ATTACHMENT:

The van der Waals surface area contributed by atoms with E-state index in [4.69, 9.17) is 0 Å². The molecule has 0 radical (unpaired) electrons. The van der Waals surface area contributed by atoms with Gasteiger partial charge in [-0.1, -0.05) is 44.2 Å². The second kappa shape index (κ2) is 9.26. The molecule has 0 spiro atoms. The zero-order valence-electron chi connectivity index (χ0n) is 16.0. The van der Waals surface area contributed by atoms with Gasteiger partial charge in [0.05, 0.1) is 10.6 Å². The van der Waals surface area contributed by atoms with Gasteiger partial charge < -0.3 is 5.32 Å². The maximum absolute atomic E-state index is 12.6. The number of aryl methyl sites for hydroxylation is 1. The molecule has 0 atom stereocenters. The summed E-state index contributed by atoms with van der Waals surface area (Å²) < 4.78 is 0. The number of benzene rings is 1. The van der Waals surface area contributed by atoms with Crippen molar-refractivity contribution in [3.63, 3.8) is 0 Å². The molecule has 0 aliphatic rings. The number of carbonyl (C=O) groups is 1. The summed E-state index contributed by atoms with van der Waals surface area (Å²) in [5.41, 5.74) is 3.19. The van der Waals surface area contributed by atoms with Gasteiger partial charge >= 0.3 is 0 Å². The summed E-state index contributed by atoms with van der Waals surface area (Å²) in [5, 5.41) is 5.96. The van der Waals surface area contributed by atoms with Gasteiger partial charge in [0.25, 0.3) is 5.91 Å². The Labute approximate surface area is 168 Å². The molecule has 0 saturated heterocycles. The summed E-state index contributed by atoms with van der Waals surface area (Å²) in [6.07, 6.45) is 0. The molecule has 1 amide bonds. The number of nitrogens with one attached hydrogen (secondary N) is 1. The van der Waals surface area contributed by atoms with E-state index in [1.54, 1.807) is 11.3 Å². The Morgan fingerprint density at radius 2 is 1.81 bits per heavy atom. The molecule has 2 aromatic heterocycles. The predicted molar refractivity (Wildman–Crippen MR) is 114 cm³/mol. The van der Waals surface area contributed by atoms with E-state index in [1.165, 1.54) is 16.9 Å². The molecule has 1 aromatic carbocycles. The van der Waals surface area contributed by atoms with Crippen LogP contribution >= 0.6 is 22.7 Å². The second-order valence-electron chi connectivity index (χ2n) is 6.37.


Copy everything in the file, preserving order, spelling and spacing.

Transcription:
The van der Waals surface area contributed by atoms with E-state index in [4.69, 9.17) is 0 Å². The molecule has 0 radical (unpaired) electrons. The van der Waals surface area contributed by atoms with Gasteiger partial charge in [-0.1, -0.05) is 44.2 Å². The second kappa shape index (κ2) is 9.26. The molecule has 0 spiro atoms. The zero-order valence-electron chi connectivity index (χ0n) is 16.0. The van der Waals surface area contributed by atoms with Gasteiger partial charge in [0.05, 0.1) is 10.6 Å². The van der Waals surface area contributed by atoms with Gasteiger partial charge < -0.3 is 5.32 Å². The maximum absolute atomic E-state index is 12.6. The number of aryl methyl sites for hydroxylation is 1. The molecule has 0 atom stereocenters. The summed E-state index contributed by atoms with van der Waals surface area (Å²) < 4.78 is 0. The number of benzene rings is 1. The van der Waals surface area contributed by atoms with Crippen molar-refractivity contribution in [3.63, 3.8) is 0 Å². The molecule has 0 aliphatic rings. The number of carbonyl (C=O) groups is 1. The summed E-state index contributed by atoms with van der Waals surface area (Å²) in [5.41, 5.74) is 3.19. The van der Waals surface area contributed by atoms with Gasteiger partial charge >= 0.3 is 0 Å². The summed E-state index contributed by atoms with van der Waals surface area (Å²) in [5, 5.41) is 5.96. The van der Waals surface area contributed by atoms with Gasteiger partial charge in [0.25, 0.3) is 5.91 Å². The Labute approximate surface area is 168 Å². The molecule has 0 saturated heterocycles. The summed E-state index contributed by atoms with van der Waals surface area (Å²) in [6.07, 6.45) is 0. The molecule has 1 amide bonds. The number of nitrogens with one attached hydrogen (secondary N) is 1. The van der Waals surface area contributed by atoms with E-state index in [1.54, 1.807) is 11.3 Å². The Morgan fingerprint density at radius 2 is 1.81 bits per heavy atom. The molecule has 2 aromatic heterocycles. The predicted molar refractivity (Wildman–Crippen MR) is 114 cm³/mol. The van der Waals surface area contributed by atoms with E-state index in [1.165, 1.54) is 16.9 Å². The molecule has 1 aromatic carbocycles. The van der Waals surface area contributed by atoms with Crippen LogP contribution >= 0.6 is 22.7 Å². The second-order valence-electron chi connectivity index (χ2n) is 6.37.